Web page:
RecipesPeter Sanagan

One of the challenges with making wings at home is how to get them crispy. Air-fryers have certainly made that step easier, but what if you don’t have that appliance? I learned a trick years ago to make super crispy chicken wings in a regular oven, and I’m here to tell you this is a game changer.

The following recipe is adapted from the one in “Cooking Meat”, my cookbook all about meat. If you like this recipe, you should really get yourself a copy of the book, available at all fine booksellers. Crispy wings aren’t the only secrets I divulge in there!

Crispy Baked Chicken Wings

Serves 6-8

1 Tbsp vegetable oil
4 pounds chicken wings, split between drumettes and flats

2 Tbsp baking powder (divided)

3 tsp salt (divided)

1½ tsp pepper (divided)

½ cup butter, cold, diced

½ cup Frank’s RedHot sauce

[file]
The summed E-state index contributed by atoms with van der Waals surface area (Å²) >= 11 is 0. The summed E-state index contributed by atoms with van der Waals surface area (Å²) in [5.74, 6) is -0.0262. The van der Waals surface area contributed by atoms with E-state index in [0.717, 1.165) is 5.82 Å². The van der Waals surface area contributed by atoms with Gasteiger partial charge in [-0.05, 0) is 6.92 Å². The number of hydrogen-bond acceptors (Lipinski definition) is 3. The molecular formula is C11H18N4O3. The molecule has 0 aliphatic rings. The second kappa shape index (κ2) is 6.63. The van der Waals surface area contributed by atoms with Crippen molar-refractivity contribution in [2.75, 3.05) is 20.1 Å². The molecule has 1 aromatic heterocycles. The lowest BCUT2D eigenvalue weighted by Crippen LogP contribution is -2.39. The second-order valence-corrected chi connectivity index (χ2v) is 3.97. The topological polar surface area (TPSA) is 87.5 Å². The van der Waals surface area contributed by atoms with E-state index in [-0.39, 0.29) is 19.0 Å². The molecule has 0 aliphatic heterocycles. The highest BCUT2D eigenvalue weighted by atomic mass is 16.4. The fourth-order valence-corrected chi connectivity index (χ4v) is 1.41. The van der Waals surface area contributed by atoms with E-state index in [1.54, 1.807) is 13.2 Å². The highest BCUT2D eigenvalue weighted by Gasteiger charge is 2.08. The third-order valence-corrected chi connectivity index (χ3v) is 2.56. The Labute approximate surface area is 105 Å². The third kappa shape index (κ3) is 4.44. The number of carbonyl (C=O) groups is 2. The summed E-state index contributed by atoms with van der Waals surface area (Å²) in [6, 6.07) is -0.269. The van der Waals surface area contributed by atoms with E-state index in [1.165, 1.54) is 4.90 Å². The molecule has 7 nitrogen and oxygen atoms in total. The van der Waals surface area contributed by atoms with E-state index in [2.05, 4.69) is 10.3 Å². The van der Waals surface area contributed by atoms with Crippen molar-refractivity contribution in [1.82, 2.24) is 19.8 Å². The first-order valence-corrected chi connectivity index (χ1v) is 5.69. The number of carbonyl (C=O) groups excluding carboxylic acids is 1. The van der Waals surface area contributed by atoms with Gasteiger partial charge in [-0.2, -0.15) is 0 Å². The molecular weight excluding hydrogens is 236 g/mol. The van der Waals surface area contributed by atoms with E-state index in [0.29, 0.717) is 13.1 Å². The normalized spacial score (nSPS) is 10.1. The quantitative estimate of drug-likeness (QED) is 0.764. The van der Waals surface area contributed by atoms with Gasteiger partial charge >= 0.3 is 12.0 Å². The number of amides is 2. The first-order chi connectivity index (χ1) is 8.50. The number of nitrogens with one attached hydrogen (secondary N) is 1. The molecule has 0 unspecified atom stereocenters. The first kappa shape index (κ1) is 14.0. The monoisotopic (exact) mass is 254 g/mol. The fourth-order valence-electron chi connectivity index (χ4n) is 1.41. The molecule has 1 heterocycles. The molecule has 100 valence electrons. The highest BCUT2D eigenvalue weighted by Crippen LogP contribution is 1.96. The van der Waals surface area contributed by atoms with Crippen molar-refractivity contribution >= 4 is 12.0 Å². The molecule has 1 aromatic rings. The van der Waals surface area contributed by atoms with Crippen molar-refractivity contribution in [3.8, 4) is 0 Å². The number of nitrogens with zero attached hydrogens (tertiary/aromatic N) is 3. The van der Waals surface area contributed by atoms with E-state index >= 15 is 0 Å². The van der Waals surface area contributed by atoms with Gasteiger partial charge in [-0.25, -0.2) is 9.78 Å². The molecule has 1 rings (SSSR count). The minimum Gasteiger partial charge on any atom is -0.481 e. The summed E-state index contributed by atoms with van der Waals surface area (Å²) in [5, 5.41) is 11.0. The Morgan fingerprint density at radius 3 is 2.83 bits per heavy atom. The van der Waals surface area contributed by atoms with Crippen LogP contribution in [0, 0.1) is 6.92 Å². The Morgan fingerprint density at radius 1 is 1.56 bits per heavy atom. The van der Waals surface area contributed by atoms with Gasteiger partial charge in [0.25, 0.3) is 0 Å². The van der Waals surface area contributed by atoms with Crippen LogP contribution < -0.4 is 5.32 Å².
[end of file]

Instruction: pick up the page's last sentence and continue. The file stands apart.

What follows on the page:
Method

  1. Preheat the oven to 250°F. Set a wire baking rack over a baking tray and rub it with a bit of vegetable oil.
  2. Divide the wings between two medium bowls. Divide the baking powder, salt, and pepper evenly between each bowl. Toss the wings well to coat them thoroughly.
  3. Arrange the wings on the wire rack, leaving room between them so the hot air can circulate freely. Bake for 30 minutes.
  4. Turn up the oven to 425°F and cook the wings for another 50 minutes.
  5. Meanwhile, make the sauce. In a small saucepan over medium heat, melt the butter with the hot sauce, stirring until emulsified. Remove from the heat and set aside.
  6. To serve, place the wings in a large bowl, pour the sauce over top, and toss to coat. Serve immediately.
Baked City Ham with Ginger Beurre Blanc

Baked City Ham with Ginger Beurre Blanc

RecipesPeter Sanagan

There are few roasts more delicious – or simple - than a smoked ham. A good smoked ham is ready for the oven—all you need are some cloves and a roasting pan. The ginger beurre blanc in this recipe is definitely an indulgence, and completely unnecessary, which makes it that much more enjoyable.  

Baked Ham with Ginger Beurre Blanc

Serves 10 to 12

1 (about 10 pounds) smoked ham, skin-on and bone-in
20 whole cloves
3 tbsp vegetable oil
2 cans (each 355 mL) ginger ale (divided)